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Kent Edmonds with a beautiful fly-caught river hybrid. A day on the water with Kent is a bargain if you really want to get into flyfishing rivers for bass and linesides. Follow this link for info. Photo courtesy of Kent Edmonds.

    There is no faster-growing segment of the outdoor marketplace than flyfishing. There are more fly purists trout fishing these days than ever before, and inshore and offshore saltwater flyfishing is booming. The other day I saw a guy on TV land a blue marlin that probably wouldn't fit in my truck, and he caught it on a flyrod! Volumes have been written about flyfishing and the majesty, beauty, solitude, peacefulness, self-reflection, and artistry (that enough pretty adjectives?) of the sport.  There's a bit of mystique surrounding the sport also, and flyfishing (like golf) comes with it's own language (tippets, false casts, shooting heads, etc.). All I know is that flyfishing is a fun and seriously addictive way to catch fish in rivers and streams.

    Now there are generally two ways to go about flyfishing for warm-water river fish: 1) The way I do it, and 2) The right way. I readily admit to being to being a poor flyfisherman, but I still usually manage to have pretty good success on the few occasions that I break out the long rod. I normally wade small to medium-size rivers and creeks for bass and bream with an ancient fiberglass 8-weight filled with equally ancient floating line. I don't do a lot of false casting because the fish are in the water, not the air. I fish two lures almost exclusively: popping bugs and wooly buggers, and almost never cast farther than 25 feet. There's no strategic reason for my short casts other than when I try to make long ones, I come home with pierced ears. 

My personal favorite flies include (from left): Wooly Bugger, topwater poppers, Clouser Minnows.

    Having pretty much exhausted my flyfishing expertise in the preceding paragraph, I decided to enlist the help of a professional  to help instruct those of you who want to get serious about flyfishing rivers and streams. His name is Kent Edmonds, and Kent is a flyfishing guide here in Georgia (based in Lagrange), and one of the more knowledgeable river anglers around. Kent is the publisher of Flyfishing West Georgia and Beyond, and specializes in guided river trips for striped, hybrid, white, shoal, spotted, and largemouth bass in West Georgia and Eastern Alabama. Kent also guides at Callaway Gardens (big bass and bream) and some private streams in north Georgia for trophy trout. While this article may get you pointed in the right direction, a day on the water with Kent will be well worth the investment if you really want to learn about these fish and how to catch them on a fly. You can contact Kent via e-mail through his website or give him a call at (706) 883-7700.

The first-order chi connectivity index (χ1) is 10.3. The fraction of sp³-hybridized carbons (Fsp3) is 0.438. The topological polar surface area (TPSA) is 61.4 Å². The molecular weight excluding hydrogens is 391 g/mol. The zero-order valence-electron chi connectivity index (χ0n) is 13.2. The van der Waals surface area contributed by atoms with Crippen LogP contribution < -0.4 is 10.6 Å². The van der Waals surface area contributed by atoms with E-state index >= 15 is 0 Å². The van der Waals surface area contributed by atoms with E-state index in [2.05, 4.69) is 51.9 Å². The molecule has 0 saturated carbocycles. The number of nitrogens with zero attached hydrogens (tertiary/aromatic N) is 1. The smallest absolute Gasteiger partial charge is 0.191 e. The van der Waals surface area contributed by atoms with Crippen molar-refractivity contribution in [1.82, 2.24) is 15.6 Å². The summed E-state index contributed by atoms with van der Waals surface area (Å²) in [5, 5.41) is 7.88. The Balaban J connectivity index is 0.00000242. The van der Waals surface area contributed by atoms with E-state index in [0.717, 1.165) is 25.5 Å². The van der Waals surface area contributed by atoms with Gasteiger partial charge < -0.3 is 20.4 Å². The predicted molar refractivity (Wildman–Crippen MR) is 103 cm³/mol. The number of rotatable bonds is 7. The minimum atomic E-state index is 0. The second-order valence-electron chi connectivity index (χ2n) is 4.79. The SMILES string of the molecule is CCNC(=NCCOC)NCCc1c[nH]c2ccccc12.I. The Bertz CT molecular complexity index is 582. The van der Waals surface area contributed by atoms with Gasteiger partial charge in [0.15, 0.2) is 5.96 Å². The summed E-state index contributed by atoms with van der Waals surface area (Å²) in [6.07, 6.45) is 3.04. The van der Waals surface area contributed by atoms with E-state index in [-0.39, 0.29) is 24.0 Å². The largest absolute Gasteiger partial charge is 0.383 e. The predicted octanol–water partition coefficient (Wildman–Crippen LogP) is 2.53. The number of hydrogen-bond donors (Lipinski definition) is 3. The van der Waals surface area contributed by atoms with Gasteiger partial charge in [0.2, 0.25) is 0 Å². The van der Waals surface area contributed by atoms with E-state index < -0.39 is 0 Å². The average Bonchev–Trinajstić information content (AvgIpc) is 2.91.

Most warm-water flyfishermen are interested in three groups of fish: black bass (largemouths, spotted bass, etc.), bream (bluegill, redbreast), and linesides (white bass, striped bass, hybrids). This article will focus on each group individually and deal with setups and flies, techniques, and offer some general areas to try your luck. Continued...




Spotted bass can be found all over northern Georgia and can be readily taken on flies with the proper techniques. Photo courtesy of Kent Edmonds.

    In Georgia, we are blessed with a bunch of different bass species to chase, and all of them will readily take flies and often reside in less than five feet of water, making them good prospects for the long rod. "Depending on the species you are after and the size of the fly you are attempting to cast, any rod from a 5 to a 9-weight ought to work pretty well", says Kent, "and a 7-weight is a pretty good all-around choice. Just remember that larger flies work best with heavier lines." 

    If you plan on fishing for largemouths, stick to the larger weights, as bucketmouths can get big and always live near trouble! Largemouths prefer slower currents and will often hit on top or within a few feet of the surface, making floating fly line a good option much of the time. I use 10 or 12-pound test bass leader most of the time, and it is a pretty good bet for all warm-water river applications. Topwater poppers (cork, foam, or hair all work well), streamers like the Clouser Minnow are good choices for shallow to mid-depth largemouths.  With subsurface lures, anglers have a tendency to strip them in too rapidly. "Use short strips and pause at least a couple seconds between strips to allow the fly to reach and stay at the desired depth", says Kent. "When casting upstream, strip line just fast enough to stay ahead of the current and the fly will swim naturally."